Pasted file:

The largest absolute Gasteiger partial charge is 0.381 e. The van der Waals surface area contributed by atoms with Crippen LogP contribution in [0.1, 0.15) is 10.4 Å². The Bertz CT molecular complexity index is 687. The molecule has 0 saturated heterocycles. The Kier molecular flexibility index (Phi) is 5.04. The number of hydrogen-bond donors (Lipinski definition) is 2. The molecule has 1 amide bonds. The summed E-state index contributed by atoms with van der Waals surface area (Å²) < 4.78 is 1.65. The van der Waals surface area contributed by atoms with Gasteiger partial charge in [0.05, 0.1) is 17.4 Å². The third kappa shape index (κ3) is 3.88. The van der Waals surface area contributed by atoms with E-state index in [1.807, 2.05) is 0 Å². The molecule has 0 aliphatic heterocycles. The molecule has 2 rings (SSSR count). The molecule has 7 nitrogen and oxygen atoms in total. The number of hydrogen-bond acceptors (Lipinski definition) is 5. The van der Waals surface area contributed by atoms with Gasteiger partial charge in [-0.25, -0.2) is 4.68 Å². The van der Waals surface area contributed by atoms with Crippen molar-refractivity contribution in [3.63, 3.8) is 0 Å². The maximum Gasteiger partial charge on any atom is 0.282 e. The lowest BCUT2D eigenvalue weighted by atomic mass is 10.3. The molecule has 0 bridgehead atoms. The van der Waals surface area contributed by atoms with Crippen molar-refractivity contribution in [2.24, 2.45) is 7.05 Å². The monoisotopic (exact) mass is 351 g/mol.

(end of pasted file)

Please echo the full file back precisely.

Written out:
The largest absolute Gasteiger partial charge is 0.381 e. The van der Waals surface area contributed by atoms with Crippen LogP contribution in [0.1, 0.15) is 10.4 Å². The Bertz CT molecular complexity index is 687. The molecule has 0 saturated heterocycles. The Kier molecular flexibility index (Phi) is 5.04. The number of hydrogen-bond donors (Lipinski definition) is 2. The molecule has 1 amide bonds. The summed E-state index contributed by atoms with van der Waals surface area (Å²) < 4.78 is 1.65. The van der Waals surface area contributed by atoms with Gasteiger partial charge in [0.05, 0.1) is 17.4 Å². The third kappa shape index (κ3) is 3.88. The van der Waals surface area contributed by atoms with E-state index in [1.807, 2.05) is 0 Å². The molecule has 0 aliphatic heterocycles. The molecule has 2 rings (SSSR count). The molecule has 7 nitrogen and oxygen atoms in total. The number of hydrogen-bond acceptors (Lipinski definition) is 5. The van der Waals surface area contributed by atoms with Gasteiger partial charge in [-0.25, -0.2) is 4.68 Å². The van der Waals surface area contributed by atoms with Crippen molar-refractivity contribution in [3.63, 3.8) is 0 Å². The maximum Gasteiger partial charge on any atom is 0.282 e. The lowest BCUT2D eigenvalue weighted by atomic mass is 10.3. The molecule has 0 bridgehead atoms. The van der Waals surface area contributed by atoms with Crippen molar-refractivity contribution in [2.24, 2.45) is 7.05 Å². The monoisotopic (exact) mass is 351 g/mol.